The approach: The Stage 1 plant requires 60 MW of electrolyzer capacity, with about 20% more power to generate 25 metric tpd of H2 gas. To deal with the intermittency of the renewable power-generating assets onsite, the facility is furnished with a connection to the electricity grid, as shown in FIG. 6. Through this connection, any deficiency in renewable energy supply can be topped up by importing green power from the grid to maintain a steady power supply to the electrolyzers and the entire facility.


FIG. 6. Arrowsmith Hydrogen Plant schematic.



The green grid connection can also be used to export surplus power that is generated during the day, which provides additional revenue and can also be used to help mitigate against the risk of low H2 demand or low market prices.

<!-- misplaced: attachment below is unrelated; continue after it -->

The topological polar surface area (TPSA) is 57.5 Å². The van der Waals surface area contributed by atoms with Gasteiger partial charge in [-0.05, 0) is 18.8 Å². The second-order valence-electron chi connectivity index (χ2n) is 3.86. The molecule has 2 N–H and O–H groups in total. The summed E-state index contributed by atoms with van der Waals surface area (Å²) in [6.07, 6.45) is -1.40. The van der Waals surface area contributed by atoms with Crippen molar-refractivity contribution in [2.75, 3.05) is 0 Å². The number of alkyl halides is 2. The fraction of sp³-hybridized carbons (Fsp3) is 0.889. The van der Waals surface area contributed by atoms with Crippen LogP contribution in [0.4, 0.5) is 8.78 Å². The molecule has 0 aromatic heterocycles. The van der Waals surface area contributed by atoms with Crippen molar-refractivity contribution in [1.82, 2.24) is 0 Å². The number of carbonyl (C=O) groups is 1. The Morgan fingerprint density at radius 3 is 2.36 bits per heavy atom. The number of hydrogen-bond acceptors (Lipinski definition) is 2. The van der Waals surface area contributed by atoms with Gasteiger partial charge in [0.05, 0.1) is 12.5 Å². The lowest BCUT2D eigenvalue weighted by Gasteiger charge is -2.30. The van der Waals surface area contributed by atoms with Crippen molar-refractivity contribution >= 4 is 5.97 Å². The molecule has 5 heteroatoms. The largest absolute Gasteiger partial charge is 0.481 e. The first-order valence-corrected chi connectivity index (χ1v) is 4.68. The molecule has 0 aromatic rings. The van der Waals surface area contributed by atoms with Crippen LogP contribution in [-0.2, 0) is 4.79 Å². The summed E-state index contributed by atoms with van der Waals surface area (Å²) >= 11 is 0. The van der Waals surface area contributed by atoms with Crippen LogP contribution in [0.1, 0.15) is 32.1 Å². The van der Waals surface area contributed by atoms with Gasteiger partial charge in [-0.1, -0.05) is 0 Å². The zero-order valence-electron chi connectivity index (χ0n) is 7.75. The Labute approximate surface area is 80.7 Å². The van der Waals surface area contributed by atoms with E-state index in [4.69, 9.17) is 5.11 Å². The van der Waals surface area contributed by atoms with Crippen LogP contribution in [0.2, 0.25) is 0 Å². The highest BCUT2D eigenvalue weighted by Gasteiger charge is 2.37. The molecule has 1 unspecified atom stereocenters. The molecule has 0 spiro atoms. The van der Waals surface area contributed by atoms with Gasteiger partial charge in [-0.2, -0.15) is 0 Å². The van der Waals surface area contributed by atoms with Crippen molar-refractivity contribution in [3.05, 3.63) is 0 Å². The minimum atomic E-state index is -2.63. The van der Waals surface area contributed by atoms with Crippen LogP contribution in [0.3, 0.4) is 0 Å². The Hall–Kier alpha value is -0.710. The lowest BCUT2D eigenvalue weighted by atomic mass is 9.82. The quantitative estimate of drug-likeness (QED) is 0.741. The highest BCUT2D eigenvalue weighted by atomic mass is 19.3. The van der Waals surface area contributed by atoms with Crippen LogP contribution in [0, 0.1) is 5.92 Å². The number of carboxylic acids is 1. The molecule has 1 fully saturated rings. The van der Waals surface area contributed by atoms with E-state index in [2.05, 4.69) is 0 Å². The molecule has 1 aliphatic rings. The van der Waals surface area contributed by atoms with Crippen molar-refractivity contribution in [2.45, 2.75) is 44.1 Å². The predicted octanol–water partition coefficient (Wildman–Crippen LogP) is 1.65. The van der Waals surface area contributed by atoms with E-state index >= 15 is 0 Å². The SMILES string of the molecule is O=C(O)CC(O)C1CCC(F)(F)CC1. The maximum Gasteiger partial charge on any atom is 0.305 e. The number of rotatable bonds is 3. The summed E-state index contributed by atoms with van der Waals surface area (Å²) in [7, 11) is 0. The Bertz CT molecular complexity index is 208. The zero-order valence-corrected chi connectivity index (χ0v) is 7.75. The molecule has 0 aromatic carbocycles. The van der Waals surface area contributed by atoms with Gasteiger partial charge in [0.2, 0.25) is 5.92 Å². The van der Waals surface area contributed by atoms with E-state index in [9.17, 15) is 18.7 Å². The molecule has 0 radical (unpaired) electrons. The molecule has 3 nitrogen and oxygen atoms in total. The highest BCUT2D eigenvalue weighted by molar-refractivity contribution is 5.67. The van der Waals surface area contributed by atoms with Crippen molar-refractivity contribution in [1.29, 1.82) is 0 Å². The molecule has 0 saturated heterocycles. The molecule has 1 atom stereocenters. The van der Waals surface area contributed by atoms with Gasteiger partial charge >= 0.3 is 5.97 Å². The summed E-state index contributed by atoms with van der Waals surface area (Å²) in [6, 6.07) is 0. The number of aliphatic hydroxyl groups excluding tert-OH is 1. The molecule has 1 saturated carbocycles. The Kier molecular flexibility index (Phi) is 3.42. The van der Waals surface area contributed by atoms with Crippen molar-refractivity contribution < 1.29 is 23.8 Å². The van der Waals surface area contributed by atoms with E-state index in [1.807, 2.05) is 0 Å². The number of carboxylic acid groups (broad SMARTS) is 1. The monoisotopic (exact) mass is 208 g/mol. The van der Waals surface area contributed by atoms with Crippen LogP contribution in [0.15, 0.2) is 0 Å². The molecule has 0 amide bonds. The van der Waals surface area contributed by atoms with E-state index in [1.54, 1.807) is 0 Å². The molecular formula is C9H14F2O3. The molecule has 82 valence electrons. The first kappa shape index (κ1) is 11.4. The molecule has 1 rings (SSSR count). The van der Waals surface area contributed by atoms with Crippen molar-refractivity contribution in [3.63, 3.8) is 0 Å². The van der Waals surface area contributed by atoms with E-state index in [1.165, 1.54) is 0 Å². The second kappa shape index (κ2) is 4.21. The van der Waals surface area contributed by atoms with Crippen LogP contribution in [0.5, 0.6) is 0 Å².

In addition, a 6-MWhr battery storage system is provided to attenuate/buffer the renewable power that is supplied to the facility; the system can hold enough power to maintain H2 production in the plant for about 5 min. The battery storage system would also enable a controlled ramp-up and ramp-down of H2 production, a safe shutdown of the plant in the event of a total power failure, and the potential to increase production during periods of low onsite power generation.

Wastewater management